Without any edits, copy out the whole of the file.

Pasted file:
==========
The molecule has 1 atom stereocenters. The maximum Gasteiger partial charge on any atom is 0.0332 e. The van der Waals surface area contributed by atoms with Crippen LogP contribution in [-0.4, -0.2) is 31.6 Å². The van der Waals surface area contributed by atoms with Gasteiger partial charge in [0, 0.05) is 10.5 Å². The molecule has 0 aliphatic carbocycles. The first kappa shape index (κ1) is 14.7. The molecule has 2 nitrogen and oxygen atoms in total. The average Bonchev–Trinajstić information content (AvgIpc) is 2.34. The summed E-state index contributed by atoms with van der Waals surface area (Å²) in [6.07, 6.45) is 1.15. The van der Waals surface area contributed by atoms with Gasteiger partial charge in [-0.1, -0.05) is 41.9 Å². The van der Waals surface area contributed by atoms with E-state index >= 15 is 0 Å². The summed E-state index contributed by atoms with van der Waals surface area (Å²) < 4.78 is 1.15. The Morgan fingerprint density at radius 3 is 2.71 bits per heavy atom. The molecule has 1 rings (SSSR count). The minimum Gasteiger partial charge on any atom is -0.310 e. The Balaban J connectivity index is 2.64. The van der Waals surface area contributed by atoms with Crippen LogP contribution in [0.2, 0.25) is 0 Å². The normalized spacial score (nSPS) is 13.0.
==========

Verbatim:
The molecule has 1 atom stereocenters. The maximum Gasteiger partial charge on any atom is 0.0332 e. The van der Waals surface area contributed by atoms with Crippen LogP contribution in [-0.4, -0.2) is 31.6 Å². The van der Waals surface area contributed by atoms with Gasteiger partial charge in [0, 0.05) is 10.5 Å². The molecule has 0 aliphatic carbocycles. The first kappa shape index (κ1) is 14.7. The molecule has 2 nitrogen and oxygen atoms in total. The average Bonchev–Trinajstić information content (AvgIpc) is 2.34. The summed E-state index contributed by atoms with van der Waals surface area (Å²) in [6.07, 6.45) is 1.15. The van der Waals surface area contributed by atoms with Gasteiger partial charge in [-0.1, -0.05) is 41.9 Å². The van der Waals surface area contributed by atoms with E-state index >= 15 is 0 Å². The summed E-state index contributed by atoms with van der Waals surface area (Å²) < 4.78 is 1.15. The Morgan fingerprint density at radius 3 is 2.71 bits per heavy atom. The molecule has 1 rings (SSSR count). The minimum Gasteiger partial charge on any atom is -0.310 e. The Balaban J connectivity index is 2.64. The van der Waals surface area contributed by atoms with Crippen LogP contribution in [0.2, 0.25) is 0 Å². The normalized spacial score (nSPS) is 13.0.